Property Speculation

Although I have in theory bought my little patch of heaven outright (for the princely sum of L$3725 or about US$16), what I have in fact purchased is an indefinite leasehold. The landholding system in Second Life is effectively feudal – possession of land is dependent on keeping up payment of tribute to the feudal superior, in my case Linden Labs themselves. It’s true that my monthly membership fee covers the first 512 square metres, but the costs escalate as the amount of land held grows – a 65,536 square meter estate incurs a monthly charge of US$195. I have no idea how close this is to the cost of the hardware and electricity that is required to host that amount of virtual real estate, but I suspect L-Labs are making a healthy profit.

Instead of buying land myself I could have rented a plot from one of the so-called “Land Barons”. This can be rather more expensive than dealing directly with L-Labs, but has one big advantage; regulation. L-Labs impose practically no restrictions on what can be done with land; my neighbours are free to build big ugly buildings right next to my property, or, even more annoyingly, start up a popular business that would suck up all the server resources for the sector. Big landlords can enforce planning regulations, so tenants can feel secure that they won’t wake up one morning to find their quiet beach house overshadowed by a six-storey strip club.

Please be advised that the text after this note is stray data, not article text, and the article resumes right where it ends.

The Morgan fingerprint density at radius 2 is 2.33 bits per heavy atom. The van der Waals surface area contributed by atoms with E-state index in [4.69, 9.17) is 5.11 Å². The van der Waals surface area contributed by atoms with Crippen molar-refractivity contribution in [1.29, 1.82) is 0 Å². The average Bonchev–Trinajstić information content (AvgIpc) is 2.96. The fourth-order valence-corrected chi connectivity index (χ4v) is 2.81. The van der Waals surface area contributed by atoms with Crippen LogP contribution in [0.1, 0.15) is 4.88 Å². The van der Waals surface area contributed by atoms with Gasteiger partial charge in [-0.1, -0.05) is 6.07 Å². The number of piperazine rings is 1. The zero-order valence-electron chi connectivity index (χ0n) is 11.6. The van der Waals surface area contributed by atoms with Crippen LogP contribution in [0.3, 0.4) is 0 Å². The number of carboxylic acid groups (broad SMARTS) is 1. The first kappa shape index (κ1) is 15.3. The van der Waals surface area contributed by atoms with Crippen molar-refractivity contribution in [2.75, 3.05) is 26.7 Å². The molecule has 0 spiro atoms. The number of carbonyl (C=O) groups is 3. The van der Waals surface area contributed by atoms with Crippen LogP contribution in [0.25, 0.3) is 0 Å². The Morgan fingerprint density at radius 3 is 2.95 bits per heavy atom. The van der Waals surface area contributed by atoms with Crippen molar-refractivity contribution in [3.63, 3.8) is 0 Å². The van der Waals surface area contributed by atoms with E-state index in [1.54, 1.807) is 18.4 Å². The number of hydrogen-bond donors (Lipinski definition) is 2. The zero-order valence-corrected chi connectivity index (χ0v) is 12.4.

Renting out premium land does seem to be a reliable way of making money, reliable by Second Life standards at least. A big attraction is the fact that it’s not very capital-intensive – US$1675 will buy you a whole island – which makes it easier to get into than real-life property investment. However it also means that you would need to look after an area the size of Antarctica to make any worthwhile return in absolute terms. The associated administration would be a full-time job, and a dull one at that. Not quite the escape from the rat race that Second Life promises.

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